Written by Elżbieta Bieńkowska, Commissioner for Internal Market, Industry, Entrepreneurship and SMEs
As the global economy shifts to take advantage of digitalisation, so does the European Union have to change to stay competitive. Digital transformation of industry is an opportunity. The European Commission’s Strategy for Digital Single Market is central in the move towards the digital economy. We have to remove barriers to businesses and at the same time ensure that the benefits of the new economy are widely spread, ensuring that a new generation of workers have the skills they need to fully take part in the digital economy.
Industry is going through a global change. Digitalisation is changing manufacturing and the businesses that take advantage of that change will be the winners. We in Europe need to be in the winning team. If we seize the opportunities now in front of us, are ready to adapt and innovate, we will see increased competitiveness and productivity. If we do not, we sentence ourselves to decline, confined to the low profit segments of the value chain.
We are falling behind our competitors. Over the last decade, productivity growth in the EU has been 0.7% per year, while the USA has seen growth of 1.2%. We need to quickly embrace digital technologies to help our factories reduce waste and make the most efficient use of resources, whether those are raw materials, machinery or people. Greater efficiency will allow us to deliver first class products and services at competitive prices.
Digital transformation of industry will take place. We can already see examples of smart, connected factories around the world. Businesses must take the lead in this transformation. But also governments have a vital role to play. We have to create an environment which will allow the transformation, everywhere in Europe. We are not there yet.
More than twenty years ago the European Union created the internal market for goods and services. While it is still far from perfect, it has meant a boost to industry as goods and to a lesser extent services could reach a market that now counts 500 million people.
Now we are aiming to do the same for the digital economy. The Digital Single Market strategy aims to give Europe a regulatory environment fit for a 21st Century economy. Currently the EU has 28 different regulatory structures for information processing and telecommunications. Moving data around the EU means having to satisfy 28 different data protection regimes. We need a single space in which companies can grow and become globally competitive.
Like the internal market, the digital single market has to be open. New standards for digital technology will open the door to new players, particularly SMEs, aiming to contribute to the value chain. And the digital economy needs skilled workers. The European Commission will launch an initiative to develop ICT skills training, so that more people can reap the benefits of the digital transformation.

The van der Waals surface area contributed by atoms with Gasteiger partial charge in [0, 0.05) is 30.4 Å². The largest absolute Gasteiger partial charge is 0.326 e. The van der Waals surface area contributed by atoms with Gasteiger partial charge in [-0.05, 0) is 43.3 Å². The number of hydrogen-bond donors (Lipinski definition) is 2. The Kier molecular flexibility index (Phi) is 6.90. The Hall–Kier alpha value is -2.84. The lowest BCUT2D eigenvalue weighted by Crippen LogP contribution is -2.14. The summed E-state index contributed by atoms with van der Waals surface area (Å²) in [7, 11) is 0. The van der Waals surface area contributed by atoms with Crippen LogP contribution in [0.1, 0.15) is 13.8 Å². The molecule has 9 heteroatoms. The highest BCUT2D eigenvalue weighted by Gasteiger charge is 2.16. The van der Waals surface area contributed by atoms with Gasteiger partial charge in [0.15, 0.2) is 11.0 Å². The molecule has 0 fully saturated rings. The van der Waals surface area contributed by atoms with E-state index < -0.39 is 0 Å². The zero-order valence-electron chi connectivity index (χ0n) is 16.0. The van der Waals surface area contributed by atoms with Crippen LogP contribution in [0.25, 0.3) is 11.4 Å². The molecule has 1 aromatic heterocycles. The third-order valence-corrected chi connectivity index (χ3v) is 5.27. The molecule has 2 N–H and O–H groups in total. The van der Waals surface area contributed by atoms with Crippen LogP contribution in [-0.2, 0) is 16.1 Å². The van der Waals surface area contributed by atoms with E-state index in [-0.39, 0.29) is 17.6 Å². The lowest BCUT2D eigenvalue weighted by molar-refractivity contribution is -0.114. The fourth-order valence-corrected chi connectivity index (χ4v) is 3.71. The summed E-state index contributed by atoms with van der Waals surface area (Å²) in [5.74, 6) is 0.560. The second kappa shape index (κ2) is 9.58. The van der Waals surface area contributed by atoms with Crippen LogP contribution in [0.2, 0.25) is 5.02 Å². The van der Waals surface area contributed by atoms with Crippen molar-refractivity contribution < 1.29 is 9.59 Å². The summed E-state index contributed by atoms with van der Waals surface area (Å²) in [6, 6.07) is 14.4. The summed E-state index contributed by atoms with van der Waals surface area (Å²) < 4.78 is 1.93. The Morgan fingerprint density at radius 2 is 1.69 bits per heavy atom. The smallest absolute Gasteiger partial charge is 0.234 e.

As well as cutting red tape, we have to look at what new areas of activity need regulation to protect the rights and interests of new industries.
One example is Big Data. Vast amounts of information are now available; Big Data is the next strategic raw material. It is anything from the accumulation of supermarket shoppers’ preferences to the huge streams of data flowing from the Copernicus satellites. It can be the inspiration for new services or the raw material for new products. But it can also be stolen, manipulated or corrupted. Individual solutions are expensive and lock out SMEs. A clear regulatory framework backed up by enforcement can help all businesses and protect the public.
Standards remain key to the construction of a digital economy. Whether these are standards for electronic invoicing or the protocols for controlling machinery, standards will help to maintain an open, competitive market. This is why the Commission is mandating the development of standards in areas which are essential to industry.
Digital transformation of industry will change our economy and have an impact on the society. Just like in every previous industrial revolution some of today’s jobs will disappear. But new jobs will be created, if we create the right environment for innovation and creativity. Governments have to make sure that people can acquire the skills to fill those jobs, whether directly through education or by encouraging industry to create the apprenticeships and training schemes to attract new workers or help existing workers adapt.
Change is challenge, change is opportunity. Let us work together to make digital transformation of industry a reality.